Saturday, 6 January 2007
|1005 - European medical care is so fantastic, right?|
The Left constantly holds out Europe as a place where everyone gets medical treatment whether or not they can afford it and where workers' rights are protected far more than they are in the US. Only in Europe could those two clash:
The Sun reports that a man died in North London because ambulance crews were prohibited from responding by EU work time rules.
This is beyond nutty. It's downright criminal. Not once in my 17 years in emergency medicine did I ever refuse to respond, and certainly not because my break time wasn't over yet. One of the things you accept when you go on duty is that you can be interrupted at any time, while doing anything at all, by getting a call.
In the US, if it had happened in the first place - which I seriously doubt - it would lead at the very least to a huge lawsuit, and quite possibly criminal charges for someone. There is absolutely no excuse for that man to have died.
current mood: pissed off
Agreed. This would be one of those situations where you would think someone would have a shred of human decency. After all, even if it is a lunch period, that is free time for the employee to do as they wish - and I know *I* couldn't live with myself if I knowingly exacerbated someone's suffering! I mean, I work in a hospital. If someone is in, say, the cafeteria or a hall way and they see a person in distress (choking, seizure, falling - whatever) we're trained to get someone to call a code blue and assist to the best of our ability until a team arrives - regardless. (Granted, as an admin I don't know a lot, but I at least know BLS and have enough licensing behind me to not get into any trouble)
This isn't a matter of "refusing to respond" it's a matter of them potentially being up on criminal charges if they do.
It's a ridiculous situation but I can understand what it's like because Australia passed a workplace relations act that, supposedly meant to simplify the system, ended up creating a whole new bureaucracy, burdonsome new paperwork requirements for employers, and criminalised practically all manner of leave that had not been prior authorised with all the official paperwork.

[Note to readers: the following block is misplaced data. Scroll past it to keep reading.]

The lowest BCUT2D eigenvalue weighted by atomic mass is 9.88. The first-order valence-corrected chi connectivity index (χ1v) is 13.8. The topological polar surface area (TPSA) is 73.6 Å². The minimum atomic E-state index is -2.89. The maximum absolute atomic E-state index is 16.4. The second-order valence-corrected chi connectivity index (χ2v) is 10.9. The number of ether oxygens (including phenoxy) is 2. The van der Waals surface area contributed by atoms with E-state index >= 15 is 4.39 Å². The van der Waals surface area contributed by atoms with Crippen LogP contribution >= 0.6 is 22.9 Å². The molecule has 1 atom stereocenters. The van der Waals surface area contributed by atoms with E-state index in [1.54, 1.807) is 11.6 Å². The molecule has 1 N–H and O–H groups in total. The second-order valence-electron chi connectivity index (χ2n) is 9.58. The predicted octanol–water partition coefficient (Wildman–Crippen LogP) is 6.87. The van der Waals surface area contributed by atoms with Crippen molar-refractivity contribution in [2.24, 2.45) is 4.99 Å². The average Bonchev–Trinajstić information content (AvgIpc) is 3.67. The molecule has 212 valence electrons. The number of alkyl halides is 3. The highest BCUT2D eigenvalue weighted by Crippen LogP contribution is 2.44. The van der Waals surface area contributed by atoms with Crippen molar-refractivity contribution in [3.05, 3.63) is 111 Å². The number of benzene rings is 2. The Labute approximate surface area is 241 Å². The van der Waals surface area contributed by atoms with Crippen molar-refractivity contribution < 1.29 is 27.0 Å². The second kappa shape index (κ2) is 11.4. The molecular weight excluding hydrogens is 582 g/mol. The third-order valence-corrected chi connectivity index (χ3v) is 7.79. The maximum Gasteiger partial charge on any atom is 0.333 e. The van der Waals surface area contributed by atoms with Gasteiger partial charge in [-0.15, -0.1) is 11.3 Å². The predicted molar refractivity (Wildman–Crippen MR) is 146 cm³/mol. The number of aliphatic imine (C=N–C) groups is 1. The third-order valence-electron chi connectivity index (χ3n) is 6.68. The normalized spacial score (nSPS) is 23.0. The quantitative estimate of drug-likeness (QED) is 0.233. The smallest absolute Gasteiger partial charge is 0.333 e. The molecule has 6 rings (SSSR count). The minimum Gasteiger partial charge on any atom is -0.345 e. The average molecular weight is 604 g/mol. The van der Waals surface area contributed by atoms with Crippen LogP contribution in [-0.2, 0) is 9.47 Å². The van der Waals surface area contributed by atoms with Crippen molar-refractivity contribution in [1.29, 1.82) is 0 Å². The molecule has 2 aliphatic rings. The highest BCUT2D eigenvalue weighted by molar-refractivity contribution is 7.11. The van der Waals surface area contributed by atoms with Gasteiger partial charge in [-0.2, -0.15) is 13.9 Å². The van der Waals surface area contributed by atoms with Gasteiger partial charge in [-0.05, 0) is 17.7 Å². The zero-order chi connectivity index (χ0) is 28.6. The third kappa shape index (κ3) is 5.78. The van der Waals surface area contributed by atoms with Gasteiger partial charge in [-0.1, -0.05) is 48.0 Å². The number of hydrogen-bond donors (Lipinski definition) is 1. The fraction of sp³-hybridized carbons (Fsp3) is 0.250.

It's insane and really quite sad, but that's how much of the western world operates. Please don't let America follow their bad example.
I don't particularly see what this has to do with free medical care, tbh. I also may have misunderstand what/who you're pissed off with; it could be the crews, but based on your known views I'm going to assume socialised medicine and labour laws are included. If I'm wrong, let me know. ;-)
To start with, you should note that the Sun is not a particularly reliable source of information. (i.e. they make things up.) They also tend to spin them to make the most dramatic story, particularly if it suits Murdoch's views.
From the BBC story at http://news.bbc.co.uk/1/hi/england/london/6237307.stm
it seems there were two crews out of 6 on break at the time of the incident. At the time the second crew went on break, the other 4 ambulances were all free to respond. So it's not like anyone went "well, all the ambulances are needed but you must have a break". Probably also worth saying that at the time of the 999 call, the second crew only had 5 minutes to go on their break, which implies the first crew were virtually finished with theirs too. This makes me think there's probably more to this story than meets the eye.
The solution to this is to add more ambulances in the area, rather than abandoning the time directive. (I mean, does a 30 minute break in a 6-10 hour shift actually really seem unreasonable to you...?) Adding the flexibility to split it into two smaller chunks could be useful, though.
The Sun isn't the most reliable source of information (although it tends to be all right on sport). It would be better not to believe its stance on health care. I shall (hopefully) investigate the claims and (hopefully) get back to you.
All the best
People's Republic of South Devon